85: The Trans* Yoga Project with M Camellia + River Redwood

The Trans* Yoga Project is doing incredibly important work in the yoga and wellness spaces and I’m honored to introduce you to two of the founding members, River Redwood (they/them) and M Camellia (they/them).

The Trans* Yoga Project creates and holds space for Trans* people to live wholly and thrive loudly by dismantling barriers to access in yoga and wellness spaces and by offering classes and wellness services as affirming, Trans*-centered containers where their siblings can explore their own inner landscapes, tap into their various innate wisdoms, and co-create healing environments that serve their deepest needs. They further support the Trans* community by (re)educating allied yoga teachers and wellness professionals through trainings and resources that honor the expansive nature of Trans experience and the practices of yoga and liberation.

River Redwood (they/them) River is a non-binary trans being and they’ve been transitioning since 2006. Their passions are spirituality, tarot, yoga, astrology, Trans history, and traveling. Their favorite places are lush forests, rugged coastlines and painted deserts. River is inspired by their cat Henry and their dog Hank, who drop everything and stretch their spines whenever their bodies ask. They currently live in Los Angeles, California and their purpose in life is to boldly and unapologetically be themself.

M Camellia (they/them) is a fat, queer, non-binary, neuro-emergent yoga teacher and advocate, called to create profoundly accessible spaces for self-inquiry by integrating mindfulness and adaptive movement practices with the spirit of social justice. They believe that the goal of yoga, as of life, is collective liberation and in turn challenge contemporary yoga practitioners to dismantle the systems and beliefs that hold us all back.

M teaches classes and workshops in the Washington DC Metro Area and online, and trains teachers in trauma-informed teaching practices, consent, and accessibility. They are a founding collaborator with the Trans Yoga Project and serve on the staff of Accessible Yoga. They’ve been called a “tour-de-force of encouraging radical self-love” (DC Refined) and listed among the “top thinkers and activists in the field of body positivity” (OmStars).

In this episode you’ll hear:

  • about the urgent need to educate allied yoga teachers and wellness professionals so the expansive nature of Trans* experience is honored and yoga is truly a practice of liberation
  • what can cis-studio owners and yoga teachers listening can do to create inclusive and affirming environments for all queer and trans* people
  • ways to alter and adapt cueing so it is not gendered
  • And so much more!

Learn More About The Trans* Yoga Project:

This episode is brought to you by OfferingTree, an easy-to-use, all-in-one online platform for yoga teachers that provides a personal website, booking, payment, blogging, and many other great features. If you sign up at www.offeringtree.com/mentor, you’ll get 50% off your first three months (or 15% off any annual plan)!  OfferingTree supports me with each sign-up. I’m proud to be supported by a public benefit company whose mission is to further wellness access and education for everyone.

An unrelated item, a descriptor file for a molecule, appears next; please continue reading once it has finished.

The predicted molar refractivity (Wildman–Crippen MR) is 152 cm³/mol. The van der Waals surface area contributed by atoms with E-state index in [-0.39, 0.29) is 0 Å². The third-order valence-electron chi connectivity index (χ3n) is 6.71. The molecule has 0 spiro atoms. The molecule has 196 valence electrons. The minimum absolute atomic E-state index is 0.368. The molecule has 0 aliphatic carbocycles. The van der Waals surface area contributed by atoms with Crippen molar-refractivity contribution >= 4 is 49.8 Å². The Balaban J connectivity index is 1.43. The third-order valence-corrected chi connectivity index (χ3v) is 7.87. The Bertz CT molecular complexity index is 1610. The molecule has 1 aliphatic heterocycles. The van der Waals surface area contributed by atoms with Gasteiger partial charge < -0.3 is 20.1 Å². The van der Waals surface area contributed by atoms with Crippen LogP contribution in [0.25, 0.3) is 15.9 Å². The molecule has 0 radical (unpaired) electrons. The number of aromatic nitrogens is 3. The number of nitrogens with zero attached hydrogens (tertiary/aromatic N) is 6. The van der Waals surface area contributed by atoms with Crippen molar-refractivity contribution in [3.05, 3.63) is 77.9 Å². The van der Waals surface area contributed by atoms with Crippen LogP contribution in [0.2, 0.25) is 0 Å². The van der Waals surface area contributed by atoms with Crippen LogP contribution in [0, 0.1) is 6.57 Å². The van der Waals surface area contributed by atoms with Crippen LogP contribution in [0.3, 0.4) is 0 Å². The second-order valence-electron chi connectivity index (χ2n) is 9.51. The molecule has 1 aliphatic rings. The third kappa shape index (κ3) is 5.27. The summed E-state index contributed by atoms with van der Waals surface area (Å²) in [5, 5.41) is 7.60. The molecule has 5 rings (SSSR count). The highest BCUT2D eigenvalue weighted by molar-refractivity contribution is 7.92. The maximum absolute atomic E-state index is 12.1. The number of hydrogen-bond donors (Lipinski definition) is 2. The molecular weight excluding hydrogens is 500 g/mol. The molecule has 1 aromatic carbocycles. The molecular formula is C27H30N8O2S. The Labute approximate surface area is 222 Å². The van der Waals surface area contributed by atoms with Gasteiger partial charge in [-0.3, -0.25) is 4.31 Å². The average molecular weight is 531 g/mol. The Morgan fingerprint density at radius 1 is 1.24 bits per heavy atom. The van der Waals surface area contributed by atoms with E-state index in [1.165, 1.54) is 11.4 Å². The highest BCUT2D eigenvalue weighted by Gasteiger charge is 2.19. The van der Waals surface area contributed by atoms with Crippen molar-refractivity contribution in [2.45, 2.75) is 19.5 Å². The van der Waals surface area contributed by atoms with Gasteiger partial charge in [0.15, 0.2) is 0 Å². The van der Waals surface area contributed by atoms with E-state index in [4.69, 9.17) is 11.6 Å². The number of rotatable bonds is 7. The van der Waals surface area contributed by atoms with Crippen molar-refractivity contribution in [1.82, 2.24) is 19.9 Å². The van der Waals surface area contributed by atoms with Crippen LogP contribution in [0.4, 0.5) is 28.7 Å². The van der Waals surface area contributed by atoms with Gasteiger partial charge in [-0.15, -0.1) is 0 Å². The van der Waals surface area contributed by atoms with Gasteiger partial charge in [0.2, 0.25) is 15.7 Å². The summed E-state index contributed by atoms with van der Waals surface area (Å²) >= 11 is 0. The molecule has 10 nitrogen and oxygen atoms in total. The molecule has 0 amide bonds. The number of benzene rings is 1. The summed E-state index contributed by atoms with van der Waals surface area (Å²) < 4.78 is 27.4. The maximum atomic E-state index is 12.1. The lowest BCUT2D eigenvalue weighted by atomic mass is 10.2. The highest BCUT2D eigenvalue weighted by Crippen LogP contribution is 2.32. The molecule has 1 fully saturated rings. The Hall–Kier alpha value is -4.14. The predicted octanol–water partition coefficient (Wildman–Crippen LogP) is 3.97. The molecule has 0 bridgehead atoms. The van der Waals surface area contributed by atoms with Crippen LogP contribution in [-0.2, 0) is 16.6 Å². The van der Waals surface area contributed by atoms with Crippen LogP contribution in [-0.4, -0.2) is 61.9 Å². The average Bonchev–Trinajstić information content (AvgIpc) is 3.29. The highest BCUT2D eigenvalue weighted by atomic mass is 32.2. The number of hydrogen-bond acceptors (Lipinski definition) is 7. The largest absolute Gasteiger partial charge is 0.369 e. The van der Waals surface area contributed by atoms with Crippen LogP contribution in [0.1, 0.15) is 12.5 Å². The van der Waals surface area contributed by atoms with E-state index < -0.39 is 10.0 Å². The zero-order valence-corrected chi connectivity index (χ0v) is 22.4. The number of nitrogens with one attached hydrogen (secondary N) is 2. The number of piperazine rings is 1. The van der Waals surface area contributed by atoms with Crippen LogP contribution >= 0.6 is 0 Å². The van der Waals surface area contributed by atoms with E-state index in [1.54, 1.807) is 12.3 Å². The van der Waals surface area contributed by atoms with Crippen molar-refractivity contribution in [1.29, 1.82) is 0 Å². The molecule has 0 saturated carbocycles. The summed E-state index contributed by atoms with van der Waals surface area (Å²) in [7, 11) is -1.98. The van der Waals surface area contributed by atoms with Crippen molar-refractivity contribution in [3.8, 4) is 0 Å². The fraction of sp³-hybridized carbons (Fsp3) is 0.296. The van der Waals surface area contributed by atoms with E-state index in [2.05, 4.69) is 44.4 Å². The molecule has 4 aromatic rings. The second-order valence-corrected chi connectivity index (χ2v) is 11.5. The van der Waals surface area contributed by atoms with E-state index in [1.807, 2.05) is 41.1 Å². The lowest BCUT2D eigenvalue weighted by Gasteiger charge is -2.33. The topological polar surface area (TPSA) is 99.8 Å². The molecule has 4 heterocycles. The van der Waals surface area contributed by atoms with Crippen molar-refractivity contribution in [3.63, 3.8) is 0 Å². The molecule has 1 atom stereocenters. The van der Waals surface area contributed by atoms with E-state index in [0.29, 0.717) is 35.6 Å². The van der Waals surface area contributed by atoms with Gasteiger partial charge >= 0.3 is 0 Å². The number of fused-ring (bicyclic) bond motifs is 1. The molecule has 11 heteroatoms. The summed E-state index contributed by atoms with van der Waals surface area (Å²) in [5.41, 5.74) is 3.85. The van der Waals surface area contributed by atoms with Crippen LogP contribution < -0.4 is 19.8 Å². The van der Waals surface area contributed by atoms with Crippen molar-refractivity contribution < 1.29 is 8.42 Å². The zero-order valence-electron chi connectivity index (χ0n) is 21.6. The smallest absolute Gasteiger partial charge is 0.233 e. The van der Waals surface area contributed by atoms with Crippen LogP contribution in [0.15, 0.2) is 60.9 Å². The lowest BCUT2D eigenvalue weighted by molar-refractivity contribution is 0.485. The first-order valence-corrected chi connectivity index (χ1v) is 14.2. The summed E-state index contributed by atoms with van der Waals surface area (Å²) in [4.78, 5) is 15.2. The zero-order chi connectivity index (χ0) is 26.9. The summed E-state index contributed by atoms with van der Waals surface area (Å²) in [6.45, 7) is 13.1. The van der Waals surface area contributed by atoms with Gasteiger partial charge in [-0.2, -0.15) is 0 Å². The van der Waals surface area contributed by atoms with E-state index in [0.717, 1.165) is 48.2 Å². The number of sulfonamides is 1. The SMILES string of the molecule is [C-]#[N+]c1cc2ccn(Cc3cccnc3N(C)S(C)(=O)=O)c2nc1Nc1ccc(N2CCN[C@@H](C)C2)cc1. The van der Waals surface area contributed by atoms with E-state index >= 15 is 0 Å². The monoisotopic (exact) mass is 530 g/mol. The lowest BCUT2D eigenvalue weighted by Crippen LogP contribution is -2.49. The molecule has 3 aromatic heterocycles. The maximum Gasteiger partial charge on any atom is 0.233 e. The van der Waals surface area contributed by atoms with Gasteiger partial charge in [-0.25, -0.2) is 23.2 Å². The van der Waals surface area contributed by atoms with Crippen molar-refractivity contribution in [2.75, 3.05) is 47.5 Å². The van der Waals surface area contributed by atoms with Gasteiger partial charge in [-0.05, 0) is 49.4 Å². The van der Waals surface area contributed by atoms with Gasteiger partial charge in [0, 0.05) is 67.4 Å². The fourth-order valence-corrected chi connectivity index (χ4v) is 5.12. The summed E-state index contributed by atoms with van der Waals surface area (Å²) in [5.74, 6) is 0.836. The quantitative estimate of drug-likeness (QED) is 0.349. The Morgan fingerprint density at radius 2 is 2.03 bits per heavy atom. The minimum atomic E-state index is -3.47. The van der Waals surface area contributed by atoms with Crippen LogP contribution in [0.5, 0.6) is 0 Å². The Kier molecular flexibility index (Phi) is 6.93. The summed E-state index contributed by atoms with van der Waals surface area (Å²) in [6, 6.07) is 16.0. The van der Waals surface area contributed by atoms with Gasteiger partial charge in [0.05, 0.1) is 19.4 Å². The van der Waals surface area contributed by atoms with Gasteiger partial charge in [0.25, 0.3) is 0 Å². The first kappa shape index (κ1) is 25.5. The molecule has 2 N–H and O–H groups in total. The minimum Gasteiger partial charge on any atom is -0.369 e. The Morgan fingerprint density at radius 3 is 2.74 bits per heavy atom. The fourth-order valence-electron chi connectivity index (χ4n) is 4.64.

Subscribe to the Mentor Sessions Podcast

One Response to “85: The Trans* Yoga Project with M Camellia + River Redwood”

  1. Janie Ganga

    Thanks Francesca for connecting us with this awesome project. I love the perspective that not using gendered terms in yoga classes just makes for better, more specific cue-ing overall! Yay!

    In 2019, I updated my Waiver/Intake form to include: Non-Binary/Other: _____ in the Gender category, but I hadn’t thought to make a spot to list pronouns. I just made that update now!

    Great tips from everyone on how to practice using “They/Them” pronouns. I love using They pronouns — it can be super practical to talk about that person you met, how you clicked with them, and you’re excited that they are connecting you with an awesome resource. Also, as a bisexual person who dealt with intense biphobia for so many years, I used to really freeze up when I tried to figure out how to talk about my partners because (back in the 90s/ early 00s especially) I was always doing the mental calculus about whether I could safely refer to my male partner in lesbian environments (for fear of being rejected/kicked out) or whether I could be out about female partners in assumed-straight environments (for fear of unwanted attention/homophobia)… Lots has changed since those early years… which I’m so grateful for! And as the LGBTQIA community grows and evolves, and the Ally community & the yoga community grow and evolve, and I grow and evolve, I’m super excited about how we all can be a little more welcoming & supportive, moment by moment.


Leave a Reply

  • (will not be published)